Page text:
Endocytosis and Protein Degradation Flashcards Preview

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Flashcards in Endocytosis and Protein Degradation Deck (16)

1. Describe two major routes for small volume endocytosis.
2. Explain how quality control of protein synthesis is ensured in the ER.
3. Describe two types of molecular chaperones.
4. Describe the proteasome, protein degradation, and the role of ubiquitin.
5. Describe the functions of the lysosome.



There are two major routes of endocytosis:

(1) phagocytosis
(2) pinocytosis or small vesicle formation


What cell types carry out phagocytosis?

Phagocytosis in multicellular organisms is normally carried out by specialized cells in the blood--macrophages and neutrophils.

These cells recognize foreign organisms like bacteria, engulf them, and deliver them to lysosomes for degradation. Macrophages and neutrophils also recognize apoptotic cells


___ of vesicles involves small volumes, and usually is associated with specific uptake of ligands and receptors.



What are the three main protein degradation pathways?

1) ubiquitin-proteasome system (UPS)
2) the lysosome (mentioned above as part of the endocytosis pathway)
3) autophagy

T[he UPS is responsible for the rapid degradation of proteins when fast adaptation is needed, and UPS protein makes up about 1% of the protein in a cell. Autophagy is mainly involved in the degradation of long-lived proteins and entire organelles; it plays an important role during development and is required for the adaptation to environmental stresses such as starvation.]


Besides not working as designed, what problem is caused by misfolded proteins?

They usually have hydrophobic domains now exposed to cytosol. These exposed hydrophobic domains often bind to hydrophobic domains of other misfolded proteins and form large aggregates inside the cell.


What are the two examples of chaperone proteins given in class? In what way does each work? Bonus: why are they so named?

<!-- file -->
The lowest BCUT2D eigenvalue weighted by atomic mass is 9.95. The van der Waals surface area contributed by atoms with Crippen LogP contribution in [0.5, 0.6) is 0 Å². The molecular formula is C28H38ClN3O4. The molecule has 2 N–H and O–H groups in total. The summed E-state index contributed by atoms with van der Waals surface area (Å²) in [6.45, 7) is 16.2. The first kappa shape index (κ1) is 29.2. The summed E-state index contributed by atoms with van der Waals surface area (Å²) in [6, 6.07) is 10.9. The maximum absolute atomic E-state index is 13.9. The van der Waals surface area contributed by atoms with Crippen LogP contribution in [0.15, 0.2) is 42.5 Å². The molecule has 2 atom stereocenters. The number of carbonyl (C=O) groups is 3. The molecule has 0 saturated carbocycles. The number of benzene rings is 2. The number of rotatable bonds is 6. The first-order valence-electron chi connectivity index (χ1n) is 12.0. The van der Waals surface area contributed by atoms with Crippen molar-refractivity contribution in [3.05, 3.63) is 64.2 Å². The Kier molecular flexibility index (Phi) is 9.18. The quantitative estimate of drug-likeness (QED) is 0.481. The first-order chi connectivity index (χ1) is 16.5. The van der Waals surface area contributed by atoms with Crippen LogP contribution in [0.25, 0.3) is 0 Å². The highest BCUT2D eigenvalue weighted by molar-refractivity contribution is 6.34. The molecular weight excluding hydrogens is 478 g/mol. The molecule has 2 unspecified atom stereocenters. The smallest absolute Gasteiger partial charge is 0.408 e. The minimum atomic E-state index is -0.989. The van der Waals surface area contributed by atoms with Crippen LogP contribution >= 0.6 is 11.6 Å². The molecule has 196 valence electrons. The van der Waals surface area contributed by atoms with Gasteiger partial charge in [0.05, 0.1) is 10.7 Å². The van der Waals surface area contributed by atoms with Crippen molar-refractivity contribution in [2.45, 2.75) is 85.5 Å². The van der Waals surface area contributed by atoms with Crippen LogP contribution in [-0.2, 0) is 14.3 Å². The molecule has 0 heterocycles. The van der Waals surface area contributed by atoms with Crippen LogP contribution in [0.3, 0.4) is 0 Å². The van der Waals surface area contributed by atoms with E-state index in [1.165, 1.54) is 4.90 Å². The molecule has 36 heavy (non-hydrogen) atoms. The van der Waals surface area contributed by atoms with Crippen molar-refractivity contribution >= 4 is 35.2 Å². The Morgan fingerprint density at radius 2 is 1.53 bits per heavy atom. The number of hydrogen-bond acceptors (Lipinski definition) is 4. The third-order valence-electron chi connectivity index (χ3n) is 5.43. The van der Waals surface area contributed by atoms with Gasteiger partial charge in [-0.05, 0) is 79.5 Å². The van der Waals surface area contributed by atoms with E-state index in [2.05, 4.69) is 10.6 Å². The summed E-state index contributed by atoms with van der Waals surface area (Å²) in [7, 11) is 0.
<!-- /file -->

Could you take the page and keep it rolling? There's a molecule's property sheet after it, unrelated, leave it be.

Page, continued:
Hsp70 prevents aggregation by binding to exposed hydrophobic patches in incompletely folded proteins. appears to be co-translational

Hsp60 acts as an isolation chamber. Misfolded proteins are fed into the chamber to prevent aggregation and to help it to refold. GroES cap covers chamber.

[The two best examples of these are hsp70 and hsp60. Hsp stands for heat shock protein – these proteins are made in high abundance when cells are heat shocked]


What mechanisms in the ER exist to ensure proper folding (3)?

1) ERp57 folding enzyme that allows formation of disulfide bonds
2) BiP chaperone which is an Hsp70-like protein that uses ATP to help proteins fold
3) folding sensors that monitor unfolded proteins and hold them in the ER until they fold properly or are shuttled to a degradation pathway (UGGT - see next)


What is an example of a folding sensory pathway in the ER that prevents misfolding?

UGGT (UDP-glucose:glycoprotein glucosyltransferase)

Basically the protein is glycosylated until after it folds. When the sugar is attached, so are calnexin (CNX) and calreticulin. When the sugar is cleaved, C and C disengage and if the protein is properly folded it goes on it's merry way. If not, it is re-glycosylated and the process repeats. After x number of failed attempts, it is retrotransported, ubiquinated, and destroyed.


What is ubiquitin?

Ubiquitin is a 76 amino acid protein. A chain of at least four ubiquitins is required by the proteasome as a tag for degradation.

[It is remarkably conserved in all cells. The sequence is the same in flies and humans, and 74 of 76 amino acids are identical between plants and animals. Multiubiquination (


Ubiquitination requires 3 proteins. What are they called and what does each do?

E1: activation
E2: conjugation
E3: ligation and chain extension (puts the poly)


Describe the proteosome.

The proteosome is a Beta sandwiched on alpha bread. The Beta subunits cleave, the alpha subunits lead proteins to the butcher. Ha, B for Butcher. See what I did just then?


[Substrate is “spiraled” through the chamber and cleaved by different activities associated with different b-subunits; ~7-9 amino acid peptides are released; cleavage does not require ATP; ATP required for unfolding and translocation]


Describe the cleavage. (Bonus card)

b1 - caspase-like: cleaves after acidic aa
b2 - trypsin-like: cleaves after basic
b5 - chymotrypsin-like: cleaves after hydrophobic


The proteosome degrades ____.

ONLY proteins polyubiquibitinated proteins


Lysosome degrades _____.

All cellular components.


Lysosomes detail.

degrade extracellular materials taken up by endocytosis and some intracellular components. Lysosomes contain many enzymes that together will degrade all classes of molecules – proteins, lipids and sugars. The lumen is acidic (pH 5) due to the activity of a proton pump.